By: Kristen M. Turner (North Carolina State University) //
In 2013, Taylor Swift debuted a commercial for Diet Coke. The ad is a collage of shots that alternate between Swift composing her hit, “22,” and different fans in a series of mundane locations singing the tune. We hear Swift’s music, not as it appears on the radio, but as a union of her image and creativity, and the voices of regular Americans. A can of Diet Coke is always by Swift’s side, and the commercial ends with her walking on stage to perform the song. The message of the ad is clear—Diet Coke is hip, young, and inspires its users (like Swift) but is still perfect for regular folks who can only dream of a life similar to that led by the beautiful and youthful pop star.
2013 advertisement for Diet Coke starring Taylor Swift
This pairing in advertisements of celebrity singers and products that seemingly have nothing to do with music is a very old strategy. It dates back in the United States to at least the Civil War, when modern advertising tactics began to develop. Before then, manufacturers named their products after famous musicians but did not necessarily pay for the privilege. (For instance, it is doubtful that superstar Swedish soprano Jenny Lind was compensated for the many products that bore her name as a result of her much-publicized trip to the United States between 1850 and 1852.)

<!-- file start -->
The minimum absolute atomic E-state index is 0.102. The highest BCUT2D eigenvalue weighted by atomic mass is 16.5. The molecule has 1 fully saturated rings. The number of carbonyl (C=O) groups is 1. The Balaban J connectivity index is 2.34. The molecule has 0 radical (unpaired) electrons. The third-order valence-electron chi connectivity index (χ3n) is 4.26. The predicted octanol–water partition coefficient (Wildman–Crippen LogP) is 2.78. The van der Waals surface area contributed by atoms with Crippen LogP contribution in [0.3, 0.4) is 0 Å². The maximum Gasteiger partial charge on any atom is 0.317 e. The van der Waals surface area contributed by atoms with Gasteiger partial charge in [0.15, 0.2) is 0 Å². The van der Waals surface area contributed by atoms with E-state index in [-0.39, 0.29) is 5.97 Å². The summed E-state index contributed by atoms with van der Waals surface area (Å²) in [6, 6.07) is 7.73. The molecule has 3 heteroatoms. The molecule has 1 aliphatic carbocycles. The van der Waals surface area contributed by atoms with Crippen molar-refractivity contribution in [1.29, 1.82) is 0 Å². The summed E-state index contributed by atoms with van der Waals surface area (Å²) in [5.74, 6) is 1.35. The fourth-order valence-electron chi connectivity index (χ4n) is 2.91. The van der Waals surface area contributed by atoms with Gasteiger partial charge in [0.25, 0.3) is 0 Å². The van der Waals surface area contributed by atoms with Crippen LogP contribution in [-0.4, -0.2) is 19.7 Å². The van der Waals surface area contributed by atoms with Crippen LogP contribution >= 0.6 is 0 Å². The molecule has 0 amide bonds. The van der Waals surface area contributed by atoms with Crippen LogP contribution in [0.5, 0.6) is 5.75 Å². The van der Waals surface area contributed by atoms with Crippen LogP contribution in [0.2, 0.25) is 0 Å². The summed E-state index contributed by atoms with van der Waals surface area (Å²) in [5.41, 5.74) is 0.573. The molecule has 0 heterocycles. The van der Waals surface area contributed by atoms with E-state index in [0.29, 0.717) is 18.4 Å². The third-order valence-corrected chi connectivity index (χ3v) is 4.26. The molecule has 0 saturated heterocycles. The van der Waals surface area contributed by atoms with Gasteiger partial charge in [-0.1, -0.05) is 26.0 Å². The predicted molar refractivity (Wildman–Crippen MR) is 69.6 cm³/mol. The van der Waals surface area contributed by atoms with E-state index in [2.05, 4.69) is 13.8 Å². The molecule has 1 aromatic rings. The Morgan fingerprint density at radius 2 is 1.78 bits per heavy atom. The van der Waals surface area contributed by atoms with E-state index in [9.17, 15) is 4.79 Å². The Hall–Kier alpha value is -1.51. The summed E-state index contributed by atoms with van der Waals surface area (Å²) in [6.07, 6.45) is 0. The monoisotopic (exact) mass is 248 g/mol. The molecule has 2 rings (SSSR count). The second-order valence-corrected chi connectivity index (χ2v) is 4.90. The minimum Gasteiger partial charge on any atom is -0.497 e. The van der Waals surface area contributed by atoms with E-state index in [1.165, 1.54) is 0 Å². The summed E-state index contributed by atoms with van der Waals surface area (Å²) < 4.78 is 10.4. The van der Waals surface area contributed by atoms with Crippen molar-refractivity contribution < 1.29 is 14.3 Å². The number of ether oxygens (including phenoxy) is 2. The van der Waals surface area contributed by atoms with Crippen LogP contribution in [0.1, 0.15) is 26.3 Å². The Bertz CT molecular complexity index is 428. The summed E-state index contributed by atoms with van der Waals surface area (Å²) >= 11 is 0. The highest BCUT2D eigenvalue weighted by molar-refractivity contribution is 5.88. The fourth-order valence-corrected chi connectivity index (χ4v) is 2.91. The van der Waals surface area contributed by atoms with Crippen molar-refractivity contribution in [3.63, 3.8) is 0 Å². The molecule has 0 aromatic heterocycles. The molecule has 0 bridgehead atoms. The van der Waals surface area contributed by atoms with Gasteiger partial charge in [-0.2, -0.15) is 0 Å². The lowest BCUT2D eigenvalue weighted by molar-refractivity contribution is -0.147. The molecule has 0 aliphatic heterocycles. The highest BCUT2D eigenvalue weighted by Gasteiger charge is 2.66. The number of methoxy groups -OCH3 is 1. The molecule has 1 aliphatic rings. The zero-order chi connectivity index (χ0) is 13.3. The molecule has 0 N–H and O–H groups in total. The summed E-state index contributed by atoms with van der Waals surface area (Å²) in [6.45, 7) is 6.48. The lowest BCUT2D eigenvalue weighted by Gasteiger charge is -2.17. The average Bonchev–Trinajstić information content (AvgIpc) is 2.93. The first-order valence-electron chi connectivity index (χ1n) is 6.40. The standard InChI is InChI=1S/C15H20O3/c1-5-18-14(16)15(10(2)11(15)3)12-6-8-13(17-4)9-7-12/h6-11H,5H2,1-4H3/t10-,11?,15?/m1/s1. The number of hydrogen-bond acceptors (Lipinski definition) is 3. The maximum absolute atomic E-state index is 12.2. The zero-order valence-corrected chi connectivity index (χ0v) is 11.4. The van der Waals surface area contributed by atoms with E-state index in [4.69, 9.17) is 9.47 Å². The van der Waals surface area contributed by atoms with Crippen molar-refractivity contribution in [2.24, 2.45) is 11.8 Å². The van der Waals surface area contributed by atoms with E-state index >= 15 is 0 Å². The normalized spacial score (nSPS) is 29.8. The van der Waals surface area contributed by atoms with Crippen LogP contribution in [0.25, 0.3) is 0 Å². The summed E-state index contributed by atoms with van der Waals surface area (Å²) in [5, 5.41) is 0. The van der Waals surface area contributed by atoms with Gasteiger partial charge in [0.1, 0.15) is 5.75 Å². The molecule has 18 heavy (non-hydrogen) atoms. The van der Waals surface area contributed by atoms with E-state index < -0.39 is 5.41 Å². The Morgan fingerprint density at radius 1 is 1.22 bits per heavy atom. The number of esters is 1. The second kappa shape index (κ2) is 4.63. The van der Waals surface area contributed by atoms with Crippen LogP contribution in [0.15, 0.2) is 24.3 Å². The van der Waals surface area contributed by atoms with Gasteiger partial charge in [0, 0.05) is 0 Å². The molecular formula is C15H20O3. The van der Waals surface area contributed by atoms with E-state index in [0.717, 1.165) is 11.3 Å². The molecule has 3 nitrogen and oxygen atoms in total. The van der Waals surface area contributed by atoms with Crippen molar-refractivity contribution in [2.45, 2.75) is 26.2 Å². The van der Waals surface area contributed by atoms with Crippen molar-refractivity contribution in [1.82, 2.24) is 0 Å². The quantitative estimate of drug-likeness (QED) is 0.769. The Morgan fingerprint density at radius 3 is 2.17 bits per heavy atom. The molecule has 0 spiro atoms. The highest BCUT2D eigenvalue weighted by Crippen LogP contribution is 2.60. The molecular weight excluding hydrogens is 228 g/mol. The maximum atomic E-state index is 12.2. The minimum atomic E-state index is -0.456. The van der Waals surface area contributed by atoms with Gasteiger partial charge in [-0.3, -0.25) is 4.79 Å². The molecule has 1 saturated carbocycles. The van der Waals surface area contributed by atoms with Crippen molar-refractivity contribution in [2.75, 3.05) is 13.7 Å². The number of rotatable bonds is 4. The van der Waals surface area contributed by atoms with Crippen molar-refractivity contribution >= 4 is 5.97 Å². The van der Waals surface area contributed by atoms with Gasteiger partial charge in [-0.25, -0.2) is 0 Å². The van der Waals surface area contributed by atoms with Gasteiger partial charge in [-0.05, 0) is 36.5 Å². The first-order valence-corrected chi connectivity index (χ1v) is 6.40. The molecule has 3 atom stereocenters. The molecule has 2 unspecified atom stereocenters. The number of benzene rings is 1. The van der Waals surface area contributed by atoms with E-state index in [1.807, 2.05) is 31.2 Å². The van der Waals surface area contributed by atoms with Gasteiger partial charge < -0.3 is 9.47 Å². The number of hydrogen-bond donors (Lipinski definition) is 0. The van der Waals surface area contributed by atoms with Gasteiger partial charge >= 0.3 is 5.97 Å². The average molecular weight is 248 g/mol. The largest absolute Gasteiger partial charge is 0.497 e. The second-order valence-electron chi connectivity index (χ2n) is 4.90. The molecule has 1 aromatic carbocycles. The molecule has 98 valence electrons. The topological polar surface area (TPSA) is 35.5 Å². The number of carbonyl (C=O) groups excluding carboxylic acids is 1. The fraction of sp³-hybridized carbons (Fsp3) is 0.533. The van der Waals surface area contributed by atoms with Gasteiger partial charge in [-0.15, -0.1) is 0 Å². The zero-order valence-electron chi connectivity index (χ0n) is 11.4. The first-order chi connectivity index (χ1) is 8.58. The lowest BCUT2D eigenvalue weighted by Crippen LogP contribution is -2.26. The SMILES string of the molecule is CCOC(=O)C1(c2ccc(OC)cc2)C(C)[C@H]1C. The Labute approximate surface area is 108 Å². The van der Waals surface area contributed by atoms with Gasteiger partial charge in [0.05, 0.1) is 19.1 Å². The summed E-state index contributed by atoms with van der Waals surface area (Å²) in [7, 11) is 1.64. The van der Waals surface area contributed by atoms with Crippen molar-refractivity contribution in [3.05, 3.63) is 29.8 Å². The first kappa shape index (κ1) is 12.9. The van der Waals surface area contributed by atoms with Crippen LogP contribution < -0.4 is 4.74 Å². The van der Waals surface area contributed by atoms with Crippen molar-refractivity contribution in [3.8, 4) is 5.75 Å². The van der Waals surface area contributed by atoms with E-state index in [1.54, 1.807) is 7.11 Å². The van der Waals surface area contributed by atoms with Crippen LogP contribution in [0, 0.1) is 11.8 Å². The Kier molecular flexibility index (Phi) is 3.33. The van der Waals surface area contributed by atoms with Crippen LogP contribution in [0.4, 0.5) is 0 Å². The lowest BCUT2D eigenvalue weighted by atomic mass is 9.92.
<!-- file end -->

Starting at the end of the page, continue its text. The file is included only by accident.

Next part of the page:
At first, advertisers tapped famous musicians to endorse pianos and later phonograph machines and recordings. It made sense—a skilled musician would surely know which brand of piano is the best, or which phonograph generates the most beautiful sound. But by the end of the nineteenth century, musicians were endorsing products that seemed to have little to do with them or their musicianship such as nerve tonics, bicycles, hand lotions, and even vacuum cleaners. Most commonly, advertisers turned to famous female opera singers when they wanted to use a celebrity endorsement. But why would marketing executives think that an opera singer could persuade anyone to buy a bicycle or a vacuum? The answer to that question lies less in who the celebrity was and more in what they represented. An advertisement is not just a document designed to convince someone to part with their money; it is also an artifact that can tell us about the value and social status people assign to artists, art forms, products, and the people who might buy those products.